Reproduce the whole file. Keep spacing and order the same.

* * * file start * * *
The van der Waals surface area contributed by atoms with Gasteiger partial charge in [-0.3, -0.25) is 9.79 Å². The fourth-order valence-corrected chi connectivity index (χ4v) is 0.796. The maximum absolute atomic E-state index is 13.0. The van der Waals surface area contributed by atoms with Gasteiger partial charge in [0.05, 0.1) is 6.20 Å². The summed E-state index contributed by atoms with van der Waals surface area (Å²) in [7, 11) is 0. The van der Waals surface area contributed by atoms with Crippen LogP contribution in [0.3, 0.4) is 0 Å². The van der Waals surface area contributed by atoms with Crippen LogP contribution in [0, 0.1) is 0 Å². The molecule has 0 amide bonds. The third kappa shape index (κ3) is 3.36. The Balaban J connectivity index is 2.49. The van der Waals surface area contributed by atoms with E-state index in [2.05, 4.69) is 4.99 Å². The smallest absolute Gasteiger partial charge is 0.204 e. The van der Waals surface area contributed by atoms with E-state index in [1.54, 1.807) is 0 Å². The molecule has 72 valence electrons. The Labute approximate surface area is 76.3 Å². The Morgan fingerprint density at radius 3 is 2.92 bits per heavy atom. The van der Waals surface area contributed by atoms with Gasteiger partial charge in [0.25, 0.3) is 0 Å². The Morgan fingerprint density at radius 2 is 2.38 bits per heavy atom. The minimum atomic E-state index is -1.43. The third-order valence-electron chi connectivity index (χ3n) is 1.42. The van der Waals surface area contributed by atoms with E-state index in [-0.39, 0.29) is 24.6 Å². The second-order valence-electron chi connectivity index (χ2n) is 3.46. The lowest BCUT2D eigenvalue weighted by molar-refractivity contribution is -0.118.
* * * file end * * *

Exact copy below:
The van der Waals surface area contributed by atoms with Gasteiger partial charge in [-0.3, -0.25) is 9.79 Å². The fourth-order valence-corrected chi connectivity index (χ4v) is 0.796. The maximum absolute atomic E-state index is 13.0. The van der Waals surface area contributed by atoms with Gasteiger partial charge in [0.05, 0.1) is 6.20 Å². The summed E-state index contributed by atoms with van der Waals surface area (Å²) in [7, 11) is 0. The van der Waals surface area contributed by atoms with Crippen LogP contribution in [0.3, 0.4) is 0 Å². The van der Waals surface area contributed by atoms with Crippen LogP contribution in [0, 0.1) is 0 Å². The molecule has 0 amide bonds. The third kappa shape index (κ3) is 3.36. The Balaban J connectivity index is 2.49. The van der Waals surface area contributed by atoms with E-state index in [2.05, 4.69) is 4.99 Å². The smallest absolute Gasteiger partial charge is 0.204 e. The van der Waals surface area contributed by atoms with E-state index in [1.54, 1.807) is 0 Å². The molecule has 72 valence electrons. The Labute approximate surface area is 76.3 Å². The Morgan fingerprint density at radius 3 is 2.92 bits per heavy atom. The van der Waals surface area contributed by atoms with Gasteiger partial charge in [0.25, 0.3) is 0 Å². The Morgan fingerprint density at radius 2 is 2.38 bits per heavy atom. The minimum atomic E-state index is -1.43. The third-order valence-electron chi connectivity index (χ3n) is 1.42. The van der Waals surface area contributed by atoms with E-state index in [-0.39, 0.29) is 24.6 Å². The second-order valence-electron chi connectivity index (χ2n) is 3.46. The lowest BCUT2D eigenvalue weighted by molar-refractivity contribution is -0.118.